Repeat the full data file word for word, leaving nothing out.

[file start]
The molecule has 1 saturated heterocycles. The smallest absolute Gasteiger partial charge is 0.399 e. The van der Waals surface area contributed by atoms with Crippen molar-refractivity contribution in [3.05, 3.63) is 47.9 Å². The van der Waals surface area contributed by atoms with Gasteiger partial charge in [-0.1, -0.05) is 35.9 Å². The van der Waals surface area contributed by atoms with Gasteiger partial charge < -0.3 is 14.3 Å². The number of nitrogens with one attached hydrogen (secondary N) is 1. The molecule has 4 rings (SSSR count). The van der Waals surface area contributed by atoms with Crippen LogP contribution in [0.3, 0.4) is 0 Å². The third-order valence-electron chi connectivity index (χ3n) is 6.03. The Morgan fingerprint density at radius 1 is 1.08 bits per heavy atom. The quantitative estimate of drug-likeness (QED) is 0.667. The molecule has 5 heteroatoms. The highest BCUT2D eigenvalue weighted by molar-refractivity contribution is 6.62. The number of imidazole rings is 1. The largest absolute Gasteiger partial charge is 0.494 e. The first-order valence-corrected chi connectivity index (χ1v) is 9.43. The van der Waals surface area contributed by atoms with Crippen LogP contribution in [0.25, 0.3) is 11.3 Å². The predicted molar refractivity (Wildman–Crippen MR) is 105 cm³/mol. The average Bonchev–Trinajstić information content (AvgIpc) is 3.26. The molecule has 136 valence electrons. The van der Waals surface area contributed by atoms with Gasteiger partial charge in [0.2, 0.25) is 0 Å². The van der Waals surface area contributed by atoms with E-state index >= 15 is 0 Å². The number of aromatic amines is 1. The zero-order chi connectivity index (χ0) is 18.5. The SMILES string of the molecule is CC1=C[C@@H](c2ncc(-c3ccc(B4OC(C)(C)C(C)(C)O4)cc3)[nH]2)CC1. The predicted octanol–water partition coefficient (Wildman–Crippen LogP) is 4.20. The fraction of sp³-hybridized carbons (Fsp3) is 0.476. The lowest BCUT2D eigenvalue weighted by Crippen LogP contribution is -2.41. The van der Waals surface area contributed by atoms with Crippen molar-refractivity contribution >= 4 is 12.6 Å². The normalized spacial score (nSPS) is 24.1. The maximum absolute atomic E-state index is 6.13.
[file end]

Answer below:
The molecule has 1 saturated heterocycles. The smallest absolute Gasteiger partial charge is 0.399 e. The van der Waals surface area contributed by atoms with Crippen molar-refractivity contribution in [3.05, 3.63) is 47.9 Å². The van der Waals surface area contributed by atoms with Gasteiger partial charge in [-0.1, -0.05) is 35.9 Å². The van der Waals surface area contributed by atoms with Gasteiger partial charge < -0.3 is 14.3 Å². The number of nitrogens with one attached hydrogen (secondary N) is 1. The molecule has 4 rings (SSSR count). The van der Waals surface area contributed by atoms with Crippen LogP contribution in [0.3, 0.4) is 0 Å². The third-order valence-electron chi connectivity index (χ3n) is 6.03. The Morgan fingerprint density at radius 1 is 1.08 bits per heavy atom. The quantitative estimate of drug-likeness (QED) is 0.667. The molecule has 5 heteroatoms. The highest BCUT2D eigenvalue weighted by molar-refractivity contribution is 6.62. The number of imidazole rings is 1. The largest absolute Gasteiger partial charge is 0.494 e. The first-order valence-corrected chi connectivity index (χ1v) is 9.43. The van der Waals surface area contributed by atoms with Crippen LogP contribution in [0.25, 0.3) is 11.3 Å². The predicted molar refractivity (Wildman–Crippen MR) is 105 cm³/mol. The average Bonchev–Trinajstić information content (AvgIpc) is 3.26. The molecule has 136 valence electrons. The van der Waals surface area contributed by atoms with Gasteiger partial charge in [0.2, 0.25) is 0 Å². The van der Waals surface area contributed by atoms with E-state index >= 15 is 0 Å². The number of aromatic amines is 1. The zero-order chi connectivity index (χ0) is 18.5. The SMILES string of the molecule is CC1=C[C@@H](c2ncc(-c3ccc(B4OC(C)(C)C(C)(C)O4)cc3)[nH]2)CC1. The predicted octanol–water partition coefficient (Wildman–Crippen LogP) is 4.20. The fraction of sp³-hybridized carbons (Fsp3) is 0.476. The lowest BCUT2D eigenvalue weighted by Crippen LogP contribution is -2.41. The van der Waals surface area contributed by atoms with Crippen molar-refractivity contribution >= 4 is 12.6 Å². The normalized spacial score (nSPS) is 24.1. The maximum absolute atomic E-state index is 6.13.